Facility Tours


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Prepare a statistics sheet for your facility – i.e. how many operations you do, types of operations, how many people work there, etc.

Ensure staff has your mobile phone number.

After coordinating with the gate guard, ask them to inform you of the VIP's arrival first, so you can meet them in the parking lot.

Remind membership the night before about the tour, and ask them to wear NATCA shirts.

It is important that the staffers believe that you are extremely excited to be hosting their boss. Regardless of how junior the member is, you should always act as if they are the most important member of Congress.

Arrange for a Crash Fire Rescue demo at the airport while they are in the tower.

Wear proper business attire for the tour. You want it to appear to be a very special occasion for your facility.


When you first meet the Congressperson in the parking lot, let them know that you are elated that they have come to visit your facility and that you are proud to have the opportunity to show them around.

Have bottled water or refreshments available, including the MOC’s favorite soft drink.

Thank them for coming to your facility and taking the time to educate themselves on the air traffic control system. Explain that it is an enormously complex system (include the 3 phases Tower, Approach, Center).

Explain to them the importance of getting to see a Tower, a TRACON, and a Center so they will really understand the full breadth of the system and offer to set up a tour at the other options if they are truly interested.

Members of management often get a little unnerved by a member of Congress visiting and they feel compelled to try to “hijack” the tour. In an effort to combat that, you should have some people with “issues” that they need to have addressed so as to “distract” management.

Should management attempt to tag along or hijack, you should have members ready to “run interference” and distract the management member from the tour.

During the tour you should make every effort to introduce the Congressperson to your members only. It’s okay to brush by non-members, members of management, or Tech Ops.

Remember that you are subject to Hatch Act restrictions when you are on government property.

When you first get into the facility you should tell the member, “We are all very proud of our facility and the work we do here.” Once you have said that, you can segue into issues you may want to discuss. “We are proud of our vocation and we feel like some of our issues aren’t being heard…” or “We have a good relationship (lie if you have to) on most issues and we work through them collaboratively. One issue where we disagree right now is…”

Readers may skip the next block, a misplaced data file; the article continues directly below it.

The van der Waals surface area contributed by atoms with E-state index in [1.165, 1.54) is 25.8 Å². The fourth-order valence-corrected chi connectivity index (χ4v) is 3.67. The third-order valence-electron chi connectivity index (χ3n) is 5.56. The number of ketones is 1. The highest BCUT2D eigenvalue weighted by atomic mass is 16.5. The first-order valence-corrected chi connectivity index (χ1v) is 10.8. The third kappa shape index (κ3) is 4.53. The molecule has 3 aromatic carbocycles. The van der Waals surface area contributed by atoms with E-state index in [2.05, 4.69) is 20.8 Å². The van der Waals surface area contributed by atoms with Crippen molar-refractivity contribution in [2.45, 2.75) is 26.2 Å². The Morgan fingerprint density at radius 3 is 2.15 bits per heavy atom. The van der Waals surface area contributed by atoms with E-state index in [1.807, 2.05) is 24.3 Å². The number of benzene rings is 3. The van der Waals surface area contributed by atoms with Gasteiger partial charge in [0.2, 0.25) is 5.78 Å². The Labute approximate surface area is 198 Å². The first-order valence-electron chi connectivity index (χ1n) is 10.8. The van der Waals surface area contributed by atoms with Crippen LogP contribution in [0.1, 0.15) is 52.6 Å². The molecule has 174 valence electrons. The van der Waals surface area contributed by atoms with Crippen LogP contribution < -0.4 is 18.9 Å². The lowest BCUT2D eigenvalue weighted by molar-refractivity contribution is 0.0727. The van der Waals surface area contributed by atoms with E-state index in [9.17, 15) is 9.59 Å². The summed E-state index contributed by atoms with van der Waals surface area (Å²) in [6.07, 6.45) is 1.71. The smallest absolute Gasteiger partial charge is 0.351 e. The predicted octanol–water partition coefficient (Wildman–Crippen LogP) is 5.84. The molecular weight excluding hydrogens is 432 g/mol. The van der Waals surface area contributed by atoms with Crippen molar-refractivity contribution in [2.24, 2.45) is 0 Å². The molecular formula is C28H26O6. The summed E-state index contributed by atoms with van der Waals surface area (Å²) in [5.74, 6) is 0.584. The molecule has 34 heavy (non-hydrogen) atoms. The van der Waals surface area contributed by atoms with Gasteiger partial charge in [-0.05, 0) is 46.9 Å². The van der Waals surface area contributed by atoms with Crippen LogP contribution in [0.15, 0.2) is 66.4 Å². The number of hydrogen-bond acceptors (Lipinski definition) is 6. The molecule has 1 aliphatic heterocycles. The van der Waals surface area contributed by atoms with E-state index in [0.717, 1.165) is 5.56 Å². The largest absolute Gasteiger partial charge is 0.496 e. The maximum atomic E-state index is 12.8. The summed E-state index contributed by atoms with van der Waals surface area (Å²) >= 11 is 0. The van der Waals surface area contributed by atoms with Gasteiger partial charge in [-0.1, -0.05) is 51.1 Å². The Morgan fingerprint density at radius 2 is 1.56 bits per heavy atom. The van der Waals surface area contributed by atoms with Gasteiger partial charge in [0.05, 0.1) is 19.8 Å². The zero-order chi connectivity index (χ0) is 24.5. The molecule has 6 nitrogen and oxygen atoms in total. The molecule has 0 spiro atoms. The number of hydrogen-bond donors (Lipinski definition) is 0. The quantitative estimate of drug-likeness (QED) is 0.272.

Do not be afraid to disagree with management during the tour. Just do it tactfully. “Insert name… I respect your opinion but I disagree with you because…”

Always remember that the member came because YOU invited them so it really is YOUR tour. Take ownership of it.

Don’t forget about the staff! Have someone give special attention to any staffers that may be along and ensure that they realize how important you believe their boss to be and how elated you are to have them there for a tour. Get their information and let them know that you are willing to give their families a tour any time too.

Just like in the D.C. offices, the in-district staff is very important for many reasons. Ensure that you cater to them and answer their questions as if they were the member of Congress.

Hand out the fact sheet you prepared.

Ensure that the member is walked past any prepared signs or banners.


The tour isn’t complete when they leave your facility. You should follow up with an email to their staff (especially those that attended, but certainly the transportation legislative assistant back in D.C., as well as the District Director and Chief of Staff). Tell them how much you enjoyed hosting their boss and provide answers to any questions that the member may have had during the meeting.

Follow up on any IOUs you may have given to the member.

Thank the staffer for their part in helping get the member there for a tour. (It doesn’t matter if they didn’t do anything. Thank them anyway.)



Visit the NATCA Difference

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Visit the NATCA

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